Ferrer on Tuesday presented the Board of Supervisors with COVID-19 statistics from five states that eased their mask-wearing rules when the CDC announced its new guidance last month. All five of those states — Illinois, Michigan, New Mexico, New York and Washington — have vaccination rates above 57%, roughly the same as Los Angeles County, and all have continued to see declining case rates, Ferrer said.
The county’s vaccination efforts are shifting more toward mobile and community sites, rather than large-scale vaccine locations. The county will have 237 mobile vaccination teams fanned across the area this week, the most in a single week to date.
The county on Monday began phasing out its large-scale vaccination sites. The large site at Cal State Northridge closed at the end of the day, with operations shifting to the Balboa Sports Complex in Encino.
The other large-scale sites run by the county — at the Forum in Inglewood, the Pomona Fairplex and the county Office of Education in Downey — will close at the end of the day Sunday. Beginning next Tuesday, smaller sites will be opened at:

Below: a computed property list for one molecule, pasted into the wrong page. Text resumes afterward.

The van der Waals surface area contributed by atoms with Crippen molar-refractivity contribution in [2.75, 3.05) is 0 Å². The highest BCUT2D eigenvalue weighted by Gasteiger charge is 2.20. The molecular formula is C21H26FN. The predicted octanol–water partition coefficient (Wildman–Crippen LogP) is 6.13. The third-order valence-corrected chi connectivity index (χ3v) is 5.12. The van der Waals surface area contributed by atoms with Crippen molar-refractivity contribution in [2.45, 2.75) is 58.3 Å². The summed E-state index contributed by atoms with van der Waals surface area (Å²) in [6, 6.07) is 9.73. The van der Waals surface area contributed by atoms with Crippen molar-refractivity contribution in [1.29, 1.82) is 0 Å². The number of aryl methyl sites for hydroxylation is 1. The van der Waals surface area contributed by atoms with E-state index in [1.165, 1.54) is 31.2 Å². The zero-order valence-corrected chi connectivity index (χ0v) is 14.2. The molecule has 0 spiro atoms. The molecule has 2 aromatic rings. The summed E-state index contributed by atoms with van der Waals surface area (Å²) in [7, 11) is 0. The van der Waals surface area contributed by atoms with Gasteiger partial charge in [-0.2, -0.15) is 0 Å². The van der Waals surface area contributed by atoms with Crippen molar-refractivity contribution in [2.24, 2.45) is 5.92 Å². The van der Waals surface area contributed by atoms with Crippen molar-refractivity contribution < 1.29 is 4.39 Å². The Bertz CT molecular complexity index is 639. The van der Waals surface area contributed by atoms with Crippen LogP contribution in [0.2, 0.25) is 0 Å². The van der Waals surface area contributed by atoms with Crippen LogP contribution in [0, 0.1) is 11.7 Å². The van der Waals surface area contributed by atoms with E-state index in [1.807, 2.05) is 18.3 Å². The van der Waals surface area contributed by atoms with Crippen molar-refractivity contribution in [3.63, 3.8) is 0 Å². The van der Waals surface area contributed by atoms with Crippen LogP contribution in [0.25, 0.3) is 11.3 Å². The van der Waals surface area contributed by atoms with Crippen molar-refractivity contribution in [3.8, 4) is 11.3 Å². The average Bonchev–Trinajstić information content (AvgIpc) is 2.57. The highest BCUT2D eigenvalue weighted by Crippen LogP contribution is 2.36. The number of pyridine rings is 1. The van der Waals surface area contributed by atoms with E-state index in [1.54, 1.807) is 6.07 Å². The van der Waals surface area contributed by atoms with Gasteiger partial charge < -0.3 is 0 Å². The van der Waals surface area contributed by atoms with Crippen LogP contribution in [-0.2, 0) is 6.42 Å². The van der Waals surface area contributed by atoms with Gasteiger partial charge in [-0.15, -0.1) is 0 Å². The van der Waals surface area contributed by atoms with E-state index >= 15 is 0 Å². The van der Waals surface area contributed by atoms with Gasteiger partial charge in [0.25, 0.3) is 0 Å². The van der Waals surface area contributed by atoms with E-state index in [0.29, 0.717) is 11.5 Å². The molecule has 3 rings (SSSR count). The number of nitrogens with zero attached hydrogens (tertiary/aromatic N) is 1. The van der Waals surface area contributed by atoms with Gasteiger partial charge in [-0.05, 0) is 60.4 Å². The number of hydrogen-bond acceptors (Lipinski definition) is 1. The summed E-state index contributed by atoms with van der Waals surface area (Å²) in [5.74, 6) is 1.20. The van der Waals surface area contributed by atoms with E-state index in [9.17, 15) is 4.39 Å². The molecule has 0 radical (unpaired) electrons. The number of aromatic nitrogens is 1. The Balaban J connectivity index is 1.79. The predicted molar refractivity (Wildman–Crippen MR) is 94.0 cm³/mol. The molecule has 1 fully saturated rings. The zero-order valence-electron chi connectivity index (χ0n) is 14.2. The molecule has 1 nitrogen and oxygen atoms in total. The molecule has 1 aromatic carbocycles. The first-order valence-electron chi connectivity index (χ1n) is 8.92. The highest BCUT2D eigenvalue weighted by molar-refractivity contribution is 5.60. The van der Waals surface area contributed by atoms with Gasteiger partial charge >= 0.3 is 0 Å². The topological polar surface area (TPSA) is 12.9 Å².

— Ted Watkins Memorial Park, 1335 E. 103rd St., Los Angeles;
— Commerce Senior Citizens Center, 2555 Commerce Way; and
— Norwalk Arts & Sports Complex, 13000 Clarkdale Ave.
Those three sites will operate from 11 a.m. to 6 p.m. Tuesdays through Saturdays.
According to statistics released Monday, 65% of the county’s population age 16 and over have received at least one dose of COVID-19 vaccine, while 54% — or roughly 4.5 million people — are fully vaccinated.
Four more COVID-19 deaths were reported by the county on Wednesday, lifting the county’s overall death toll to 24,408.
Another 202 new cases were also confirmed, raising the cumulative number from throughout the pandemic to 1,245,588.
According to state figures, there were 244 people hospitalized due to COVID-19 in the county as of Wednesday, up from 243 on Tuesday, with 45 people in intensive care, up from 40 a day earlier.